After 8 weeks on the Roompact Team, I’d love to say that I’ve cracked the code of WFH (“Work from Home”), but I can’t say that that’s the case. Even with WFH experience in my last position and a year of online school, working a remote internship has posed a difficult transition to navigate. It’s not from a lack of motivation or support, but simply because I miss people.
The higher education industry is relationship-driven. We know that the professional field is intimately connected, with many relationships stemming from graduate programs and first jobs to twenty-year careers and professional associations. Not only this, but we know that practitioner-student relationships play an important role in student belonging and in turn, the student experience.
My decision to pursue a degree in higher education was largely relationship-driven. Having cultivated unique relationships with administrators from my undergraduate institution, I felt I belonged on campus and could help other students belong as well. However, the Covid-19 pandemic has put us all in a precarious position.
With many institutions and companies moving to a work from home model in response to the pandemic, relationships just look different. In an online environment, there are no water cooler talks or bouncing ideas off of one another, one is left largely to their own devices. This is not to say there is no interaction amongst the team. Applications like Slack and other online platforms give space for social interaction, but with much more intentionality and likely less frequency.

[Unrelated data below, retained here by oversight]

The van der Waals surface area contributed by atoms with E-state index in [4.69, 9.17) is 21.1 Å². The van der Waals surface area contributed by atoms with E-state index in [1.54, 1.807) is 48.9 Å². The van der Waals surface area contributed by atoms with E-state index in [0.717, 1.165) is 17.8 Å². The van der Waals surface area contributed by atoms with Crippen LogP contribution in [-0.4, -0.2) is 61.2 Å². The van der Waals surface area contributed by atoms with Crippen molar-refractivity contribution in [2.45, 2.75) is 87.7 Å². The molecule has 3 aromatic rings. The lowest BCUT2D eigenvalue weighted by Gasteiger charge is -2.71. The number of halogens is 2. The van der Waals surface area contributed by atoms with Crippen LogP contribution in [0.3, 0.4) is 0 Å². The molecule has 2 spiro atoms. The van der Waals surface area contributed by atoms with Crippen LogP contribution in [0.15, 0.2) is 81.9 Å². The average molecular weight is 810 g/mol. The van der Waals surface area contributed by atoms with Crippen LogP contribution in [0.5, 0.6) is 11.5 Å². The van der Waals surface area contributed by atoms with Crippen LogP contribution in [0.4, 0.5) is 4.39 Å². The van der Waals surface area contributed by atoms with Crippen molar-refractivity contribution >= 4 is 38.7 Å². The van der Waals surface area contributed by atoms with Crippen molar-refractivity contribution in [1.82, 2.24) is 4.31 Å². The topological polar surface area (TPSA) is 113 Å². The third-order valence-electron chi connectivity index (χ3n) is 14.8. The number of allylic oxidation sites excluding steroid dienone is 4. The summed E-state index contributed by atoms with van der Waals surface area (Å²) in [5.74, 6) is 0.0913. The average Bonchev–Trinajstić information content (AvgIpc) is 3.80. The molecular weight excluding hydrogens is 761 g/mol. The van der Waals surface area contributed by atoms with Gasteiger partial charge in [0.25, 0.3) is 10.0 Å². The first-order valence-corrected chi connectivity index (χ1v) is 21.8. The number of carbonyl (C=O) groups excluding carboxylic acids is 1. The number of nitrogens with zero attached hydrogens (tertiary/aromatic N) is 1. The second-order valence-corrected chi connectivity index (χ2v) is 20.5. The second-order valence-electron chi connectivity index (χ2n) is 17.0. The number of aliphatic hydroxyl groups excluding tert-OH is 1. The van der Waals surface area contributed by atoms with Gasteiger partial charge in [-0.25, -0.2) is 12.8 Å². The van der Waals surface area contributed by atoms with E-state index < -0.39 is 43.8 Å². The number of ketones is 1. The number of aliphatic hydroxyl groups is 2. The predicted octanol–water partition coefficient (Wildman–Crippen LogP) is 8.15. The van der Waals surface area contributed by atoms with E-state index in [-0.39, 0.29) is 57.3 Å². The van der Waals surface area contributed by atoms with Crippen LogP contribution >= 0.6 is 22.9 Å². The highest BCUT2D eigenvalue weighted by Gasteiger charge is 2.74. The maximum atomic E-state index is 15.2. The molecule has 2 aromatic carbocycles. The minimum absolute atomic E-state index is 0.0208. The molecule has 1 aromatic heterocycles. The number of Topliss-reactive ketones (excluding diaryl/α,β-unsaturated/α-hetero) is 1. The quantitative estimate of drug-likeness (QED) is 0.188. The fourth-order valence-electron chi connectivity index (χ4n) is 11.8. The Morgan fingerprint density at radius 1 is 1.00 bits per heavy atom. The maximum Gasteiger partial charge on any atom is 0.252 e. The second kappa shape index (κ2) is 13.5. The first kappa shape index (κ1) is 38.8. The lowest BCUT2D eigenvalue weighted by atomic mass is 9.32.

Speaking with the rest of the Roompact Team about this transition has been integral to any success I’ve had in this position over the summer. We’ve talked about the possible origins of this difficulty – Is it being a new professional? Being new to the Roompact Team? New and nebulous assignments? Or simply, being an extroverted individual? While I haven’t come up with a specific answer, I’d like to think it’s a combination of all of the above.
The decision to pursue a post-secondary degree is a serious one. There are a number of reasons students choose to go to college, but often these reasons fall as a prerequisite for careers in a specific industry. If students are attending institutions to learn the skills necessary for a future career, shouldn’t they also be given the opportunity to experience the variance that may be associated with different positions in that field? Whether that’s working remotely or in an office setting, I believe we could be doing more to ask students not only what position they are interested in pursuing, but what aspects of the position are integral to their success?In my experience, a year of online classes did not prepare me for working in a remote environment, but a summer internship has given me the space to decide for myself if WFH is something I would like to pursue long term. While higher education institutions may not be able to adequately recreate a WFH environment, I have found it immensely helpful to seek out remote learning opportunities like summer internships that can better provide a realistic WFH experience. Even if I may not be perfecting WFH, I’m at least able to experience it in a capacity that may impact my future job search for the better.
What do you think about working from home? Is it right for you? How do you know?